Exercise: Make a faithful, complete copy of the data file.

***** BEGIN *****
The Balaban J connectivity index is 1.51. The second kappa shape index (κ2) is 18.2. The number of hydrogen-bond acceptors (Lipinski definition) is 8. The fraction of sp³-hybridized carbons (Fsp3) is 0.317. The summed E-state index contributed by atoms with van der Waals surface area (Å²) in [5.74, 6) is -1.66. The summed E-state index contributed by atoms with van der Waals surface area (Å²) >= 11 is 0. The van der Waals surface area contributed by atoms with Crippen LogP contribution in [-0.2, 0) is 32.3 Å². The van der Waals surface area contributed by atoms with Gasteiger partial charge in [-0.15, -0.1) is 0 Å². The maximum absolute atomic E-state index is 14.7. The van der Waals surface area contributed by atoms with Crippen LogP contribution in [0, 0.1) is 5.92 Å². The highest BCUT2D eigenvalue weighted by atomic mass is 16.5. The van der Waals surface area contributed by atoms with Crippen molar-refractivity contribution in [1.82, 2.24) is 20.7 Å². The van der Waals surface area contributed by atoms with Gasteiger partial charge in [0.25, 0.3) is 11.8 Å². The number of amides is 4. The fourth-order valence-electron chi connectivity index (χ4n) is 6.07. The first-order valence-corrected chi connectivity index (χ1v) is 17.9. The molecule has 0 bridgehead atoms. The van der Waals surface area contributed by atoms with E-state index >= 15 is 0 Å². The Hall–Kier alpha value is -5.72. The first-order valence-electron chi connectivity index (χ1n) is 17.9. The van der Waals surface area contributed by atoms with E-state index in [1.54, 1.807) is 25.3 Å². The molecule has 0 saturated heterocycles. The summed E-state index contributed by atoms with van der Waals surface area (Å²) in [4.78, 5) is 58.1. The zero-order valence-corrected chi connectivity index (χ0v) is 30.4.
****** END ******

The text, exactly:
The Balaban J connectivity index is 1.51. The second kappa shape index (κ2) is 18.2. The number of hydrogen-bond acceptors (Lipinski definition) is 8. The fraction of sp³-hybridized carbons (Fsp3) is 0.317. The summed E-state index contributed by atoms with van der Waals surface area (Å²) in [5.74, 6) is -1.66. The summed E-state index contributed by atoms with van der Waals surface area (Å²) >= 11 is 0. The van der Waals surface area contributed by atoms with Crippen LogP contribution in [-0.2, 0) is 32.3 Å². The van der Waals surface area contributed by atoms with Gasteiger partial charge in [-0.15, -0.1) is 0 Å². The maximum absolute atomic E-state index is 14.7. The van der Waals surface area contributed by atoms with Crippen LogP contribution in [0, 0.1) is 5.92 Å². The highest BCUT2D eigenvalue weighted by atomic mass is 16.5. The van der Waals surface area contributed by atoms with Crippen molar-refractivity contribution in [1.82, 2.24) is 20.7 Å². The van der Waals surface area contributed by atoms with Gasteiger partial charge in [0.25, 0.3) is 11.8 Å². The number of amides is 4. The fourth-order valence-electron chi connectivity index (χ4n) is 6.07. The first-order valence-corrected chi connectivity index (χ1v) is 17.9. The molecule has 0 bridgehead atoms. The van der Waals surface area contributed by atoms with E-state index >= 15 is 0 Å². The Hall–Kier alpha value is -5.72. The first-order valence-electron chi connectivity index (χ1n) is 17.9. The van der Waals surface area contributed by atoms with E-state index in [1.54, 1.807) is 25.3 Å². The molecule has 0 saturated heterocycles. The summed E-state index contributed by atoms with van der Waals surface area (Å²) in [4.78, 5) is 58.1. The zero-order valence-corrected chi connectivity index (χ0v) is 30.4.